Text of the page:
Monday, February 18, 2019

When Intuition Becomes Psychic

I’d been thinking about how to teach a method for heightening intuition, struggled for two hours, reviewing books and articles, choosing quotes, feeling blocked, decided to take a walk, let my mind wander and suddenly thought, “You’re trying to explain it rationally. Use your intuition.” Duh!

We’re all trained to some degree to be analytical, and consequently to doubt intuition that isn’t tied to direct knowing or experience. In her introduction to Inner Knowing: Consciousness, Creativity, Insight, and Intuition, Helen Palmer admitted that her “anchor in intellectualism made it difficult to accept even profoundly convincing intuition as being meaningful and real.” Palmer was referring to several incidents of her own inner knowing, the first of which occurred when she was deeply involved in the East Coast movement of resistance to the Vietnam War: “my imagination became as believable and solid as the furniture in my room.” She knew, for example, that a friend must take a different route across the Canadian border than the one planned and later found that others who’d taken the original route were stopped and arrested.

Many people describe intuition as a hunch based on experience. A New York Times review by David Brooks (1/16/05) of Malcolm Gladwell’s Blink: The Power of Thinking Without Thinking summarizes the author’s opening story. The Getty Museum in California was going to purchase a supposedly ancient Greek statue for almost $10 million. A team of experts with state-of-the-art measurement tools took more than a year to assure its authenticity. Then several art experts looked at the statue and knew instantly it was a fake. When asked to explain how they knew, one said he “heard” the word fresh, which seemed odd to him – on further examination he realized the statue was too “fresh” to be that ancient. Another felt a wave of intuitive repulsion. The outcome? “The teams of analysts who did 14 months of research turned out to be wrong. The historians who relied on their initial hunches were right.”

Well, certainly I encourage you to develop trust in your experience-based hunches. But the intuition that has served me so well is the kind Palmer experienced, the kind that led her to found the Center for the Investigation and Training of Intuition. Here’s what happened to me (a version of this was published in Charles Tart's "TASTE: The Archives of Scientists' Transcendent Experiences"):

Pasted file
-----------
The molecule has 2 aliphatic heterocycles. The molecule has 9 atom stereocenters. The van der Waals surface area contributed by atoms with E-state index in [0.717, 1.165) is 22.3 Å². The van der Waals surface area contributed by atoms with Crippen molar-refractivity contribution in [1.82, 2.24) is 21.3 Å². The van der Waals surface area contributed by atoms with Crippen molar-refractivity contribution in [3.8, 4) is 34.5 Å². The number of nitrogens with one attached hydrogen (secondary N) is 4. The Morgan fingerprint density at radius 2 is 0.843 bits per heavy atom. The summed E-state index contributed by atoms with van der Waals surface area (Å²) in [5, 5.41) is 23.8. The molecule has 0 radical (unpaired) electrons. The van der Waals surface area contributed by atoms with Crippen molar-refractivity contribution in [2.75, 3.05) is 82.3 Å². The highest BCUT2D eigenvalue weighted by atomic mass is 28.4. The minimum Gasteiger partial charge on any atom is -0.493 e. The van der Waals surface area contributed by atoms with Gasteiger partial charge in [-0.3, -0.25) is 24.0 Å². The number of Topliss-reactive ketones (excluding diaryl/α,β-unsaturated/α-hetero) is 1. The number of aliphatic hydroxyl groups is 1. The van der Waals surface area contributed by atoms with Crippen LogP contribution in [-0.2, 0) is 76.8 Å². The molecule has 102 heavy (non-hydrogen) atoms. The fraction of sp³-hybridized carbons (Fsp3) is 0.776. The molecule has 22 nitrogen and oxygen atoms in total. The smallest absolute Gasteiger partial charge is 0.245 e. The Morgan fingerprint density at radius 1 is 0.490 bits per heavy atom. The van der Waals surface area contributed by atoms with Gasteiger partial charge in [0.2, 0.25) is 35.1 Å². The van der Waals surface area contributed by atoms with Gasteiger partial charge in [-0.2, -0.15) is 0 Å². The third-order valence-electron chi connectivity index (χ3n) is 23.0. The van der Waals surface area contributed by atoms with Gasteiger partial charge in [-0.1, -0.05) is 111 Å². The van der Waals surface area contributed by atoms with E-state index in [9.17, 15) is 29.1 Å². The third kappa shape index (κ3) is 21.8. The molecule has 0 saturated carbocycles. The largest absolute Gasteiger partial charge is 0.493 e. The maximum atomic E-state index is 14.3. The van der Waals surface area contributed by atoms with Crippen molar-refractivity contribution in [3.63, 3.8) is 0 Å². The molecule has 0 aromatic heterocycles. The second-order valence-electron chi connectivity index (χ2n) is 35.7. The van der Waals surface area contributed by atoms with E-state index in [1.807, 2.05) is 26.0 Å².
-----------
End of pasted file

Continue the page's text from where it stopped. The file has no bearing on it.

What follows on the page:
More than thirty years ago, I attended a Silva course in mind training. Over several weeks we were taught relaxation and visualization techniques, including the development of a mental laboratory complete with desk, calendar, files, visual screen, a door beside the screen, and healing medications.

We were also told we would have an experience of extrasensory perception on the last day of the training, which I found intriguing but presumed impossible for me. For the final session we were instructed to bring in slips of paper, each with the name of an individual who had an illness or physical problem.

We first practiced on our own by placing the body of someone we knew on our mental screen and scanning for problems of any sort. I was mechanically following instructions when suddenly I saw a car colliding with a motorcycle at an intersection. I couldn't see the person's face, but because the friend I was scanning owned a motorcycle, I was alarmed. The instructor suggested I visualize the date of the accident and, if it had not yet happened, to send healing, white light to my friend. I pictured the calendar in my mental laboratory and was surprised to see the pages turning rapidly until they stopped at June 8th. I assumed this to be in the future, as the session took place in February.

After a break we were assigned a partner. As instructed, my partner – whom I’d never met – handed me a piece of paper that bore only a man’s name and the city where he lived. I closed my eyes, visualized a man on my mental screen, and saw that his whole left side appeared darker than his right. Using one of the techniques we'd been taught, I imagined putting on his head, and was immediately torn by depression, sorrow, and resentment. I could feel that my left side was crippled, that I had no hearing in my left ear and no sight in my left eye. I knew that hearing was intact in my right ear, but vision in my right eye was limited in some way, though I couldn't describe exactly how.

Then my partner told me this man was the son of a dear friend; he was only 21 years old and very bitter because he'd been crippled on his left side in a motorcycle accident at a four-way stop where a car had failed to stop. He had no hearing in his left ear and no sight in his left eye; his hearing was normal in his right ear, but he had tunnel vision in his right eye.

I was spooked by this, almost afraid to ask when the accident had occurred. My partner named the same date I’d seen on my mental calendar: June 8th. The accident I had pictured earlier that morning, before being assigned to her as my partner, had occurred the previous year!

Like Palmer I found this hard to believe, but the accident I “saw” was as real as the flash of an ad when watching TV. It was visible on my mental screen and in Technicolor, with sound effects.